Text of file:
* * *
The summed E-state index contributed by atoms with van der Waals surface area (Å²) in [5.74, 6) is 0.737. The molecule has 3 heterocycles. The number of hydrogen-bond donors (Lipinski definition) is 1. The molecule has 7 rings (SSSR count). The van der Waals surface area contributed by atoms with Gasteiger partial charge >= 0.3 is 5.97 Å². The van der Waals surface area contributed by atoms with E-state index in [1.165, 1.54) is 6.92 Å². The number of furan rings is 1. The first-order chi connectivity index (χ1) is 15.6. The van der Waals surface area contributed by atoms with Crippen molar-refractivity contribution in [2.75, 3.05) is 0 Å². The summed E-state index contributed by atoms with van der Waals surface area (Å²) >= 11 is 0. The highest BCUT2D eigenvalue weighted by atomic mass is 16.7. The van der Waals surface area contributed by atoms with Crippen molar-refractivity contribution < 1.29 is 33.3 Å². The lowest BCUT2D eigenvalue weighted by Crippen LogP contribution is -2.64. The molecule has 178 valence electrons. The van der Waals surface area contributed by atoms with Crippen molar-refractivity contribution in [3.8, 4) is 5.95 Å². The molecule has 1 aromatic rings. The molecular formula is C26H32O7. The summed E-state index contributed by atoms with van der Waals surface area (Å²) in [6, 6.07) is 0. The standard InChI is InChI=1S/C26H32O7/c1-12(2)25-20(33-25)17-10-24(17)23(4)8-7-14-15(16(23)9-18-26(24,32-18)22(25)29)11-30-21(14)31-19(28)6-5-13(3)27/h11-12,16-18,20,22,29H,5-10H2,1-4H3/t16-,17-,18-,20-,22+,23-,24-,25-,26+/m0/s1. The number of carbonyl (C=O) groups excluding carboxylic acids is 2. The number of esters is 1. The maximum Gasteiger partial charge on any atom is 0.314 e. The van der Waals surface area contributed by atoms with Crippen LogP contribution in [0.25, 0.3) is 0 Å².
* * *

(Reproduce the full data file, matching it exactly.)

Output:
The summed E-state index contributed by atoms with van der Waals surface area (Å²) in [5.74, 6) is 0.737. The molecule has 3 heterocycles. The number of hydrogen-bond donors (Lipinski definition) is 1. The molecule has 7 rings (SSSR count). The van der Waals surface area contributed by atoms with Gasteiger partial charge >= 0.3 is 5.97 Å². The van der Waals surface area contributed by atoms with E-state index in [1.165, 1.54) is 6.92 Å². The number of furan rings is 1. The first-order chi connectivity index (χ1) is 15.6. The van der Waals surface area contributed by atoms with Crippen molar-refractivity contribution in [2.75, 3.05) is 0 Å². The summed E-state index contributed by atoms with van der Waals surface area (Å²) >= 11 is 0. The highest BCUT2D eigenvalue weighted by atomic mass is 16.7. The van der Waals surface area contributed by atoms with Crippen molar-refractivity contribution < 1.29 is 33.3 Å². The lowest BCUT2D eigenvalue weighted by Crippen LogP contribution is -2.64. The molecule has 178 valence electrons. The van der Waals surface area contributed by atoms with Crippen molar-refractivity contribution in [3.8, 4) is 5.95 Å². The molecule has 1 aromatic rings. The molecular formula is C26H32O7. The summed E-state index contributed by atoms with van der Waals surface area (Å²) in [6, 6.07) is 0. The standard InChI is InChI=1S/C26H32O7/c1-12(2)25-20(33-25)17-10-24(17)23(4)8-7-14-15(16(23)9-18-26(24,32-18)22(25)29)11-30-21(14)31-19(28)6-5-13(3)27/h11-12,16-18,20,22,29H,5-10H2,1-4H3/t16-,17-,18-,20-,22+,23-,24-,25-,26+/m0/s1. The number of carbonyl (C=O) groups excluding carboxylic acids is 2. The number of esters is 1. The maximum Gasteiger partial charge on any atom is 0.314 e. The van der Waals surface area contributed by atoms with Crippen LogP contribution in [0.25, 0.3) is 0 Å².